VIENNA — The U.N nuclear agency on Friday reported its second unexplained find of uranium particles at a Syrian nuclear site, in a probe launched by suspicions that a remote desert site hit by Israeli warplanes was a nearly finished plutonium producing reactor.
In a separate report, the International Atomic Energy Agency said Iran continued to expand its uranium enrichment program despite three sets of U.N. Security Council sanctions meant to pressure Tehran into freezing such activities.
And it said the growing pace of enrichment is causing it to review its inspection routine so that it can maintain oversight of the process.
Iran and Syria are under IAEA investigation _ Tehran, since revelations more than six years ago of undeclared nuclear activities that could be used to make weapons, and Syria after Israel bombed a structure in 2006 said by the U.S. to be a reactor built with North Korean help.
But the agency has made little progress for over a year in both cases, and both of the restricted reports made available to The Associated Press on Friday essentially confirmed the status quo _ stonewalling by both countries of the two separate IAEA probes.
Iran says its nuclear activities are peaceful; Damascus denies hiding any nuclear program.
"In order for the agency to complete its assessment, Syria needs to be more cooperative and transparent," said the IAEA in a document that detailed repeated attempts by agency inspectors to press for renewed inspections and documents _ all turned down by Damascus.
Drawing heavily on language of previous reports, the Iran document said Tehran has not "cooperated with the agency ... which gives rise to concerns and which need to be clarified to exclude the possibility of military dimensions to Iran's nuclear program."
The report noted that Tehran continued to rebuff agency efforts to investigate suspicions the Islamic Republic had at least planned to make nuclear weapons.
Without cooperation by the Islamic Republic, the IAEA "will not be in a position to provide credible assurance about the absence of undeclared nuclear material and activities in Iran," the report said.
Syria and Iran are to come under renewed scrutiny when the 35-nation board of the agency meets June 15 to discuss the two reports.
While the Syrian report was prepared only for the board members, the one on Iran also was transmitted Friday to the Security Council, which for more than three years has tried to pressure Tehran to give up enrichment and other activities of concern.
Tehran says it is exercising its right to develop nuclear power in expanding its enrichment program. But the U.S. other great powers and dozens of additional countries fear Iran might at some point shift from producing low enriched uranium needed for nuclear fuel to making highly enriched matter suitable for use in the core of nuclear warheads.
The IAEA's Iran report reflected continued expansion both in the terms of the equipment in use or being set up and the amount of enriched uranium being turned out by those machines _ centrifuges that spin uranium gas into enriched material.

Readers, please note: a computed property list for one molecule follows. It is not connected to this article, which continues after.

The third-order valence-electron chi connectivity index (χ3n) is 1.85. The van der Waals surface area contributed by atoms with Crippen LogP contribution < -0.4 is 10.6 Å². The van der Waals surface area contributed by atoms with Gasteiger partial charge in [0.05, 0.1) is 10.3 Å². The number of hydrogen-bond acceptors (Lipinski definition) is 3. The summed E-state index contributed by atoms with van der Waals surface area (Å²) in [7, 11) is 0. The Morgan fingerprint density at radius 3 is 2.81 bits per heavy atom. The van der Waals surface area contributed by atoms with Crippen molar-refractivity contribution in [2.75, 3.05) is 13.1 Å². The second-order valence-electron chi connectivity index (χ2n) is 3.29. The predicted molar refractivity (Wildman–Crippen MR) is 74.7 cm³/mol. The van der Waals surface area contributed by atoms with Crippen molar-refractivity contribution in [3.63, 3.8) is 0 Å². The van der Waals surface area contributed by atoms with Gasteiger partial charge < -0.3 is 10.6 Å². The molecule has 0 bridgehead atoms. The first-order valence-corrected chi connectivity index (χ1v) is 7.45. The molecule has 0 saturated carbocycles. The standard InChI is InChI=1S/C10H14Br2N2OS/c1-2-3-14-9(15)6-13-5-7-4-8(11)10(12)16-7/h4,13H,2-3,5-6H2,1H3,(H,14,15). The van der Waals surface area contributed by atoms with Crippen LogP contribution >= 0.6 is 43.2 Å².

Nearly 5,000 centrifuges were processing uranium gas at the Natanz facility as of May 31, said the report, while more than 2,000 others were ready for operation. More than nearly 3,000 pounds _ 1,300 kilograms _ of low enriched uranium had been produced as of that date, said the more than four-page report.
That compares to just over 2,220 pounds (1,000 kilograms) mentioned in the last IAEA report in February an amount that experts and U.S. officials subsequently said was enough to process into enough weapons grade uranium for a nuclear warhead.
Commenting on the Iran report, the Washington based Institute for Science and International Security said that at the present pace of production of enriched uranium, Tehran could make two nuclear weapons _ should it choose to do so _ within eight months.
The report said inspectors have told Tehran that "given the increased number of ... (centrifuges) being installed and the increased rate of production ... improvements to the containment and surveillance measures" are needed. A senior U.N official said the IAEA was considering redirecting surveillance equipment and asking Iranian nuclear staff to change their "walking routes" through the underground Natanz facility as part of the changes. He demanded anonymity in exchange for commenting on the confidential report.
Reversing the previous U.S. stance, the Obama administration has said it is ready to talk one-on-one with Iranian officials on the nuclear issue. Obama himself has said Tehran has the right to benefit from nuclear power _ as long as all proliferation concerns are put to rest.
But President Mahmoud Ahmadinejad has repeatedly said his country will not negotiate on its right to enrichment.
On Syria, the agency said the newest traces of uranium were found after months of analysis in environmental samples taken last year of a small experimental reactor in Damascus.
It already reported a similar finding in February at a separate site _ at or near the building bombed by Israel more than two years ago.
As in the case of the earlier find, the uranium particles "are of a type not included in Syria's declared inventory of nuclear material," said the report, saying their origin and potential significance still "needs to be understood."
It also said Syria continued to deny cooperation with North Korea in building its nuclear program.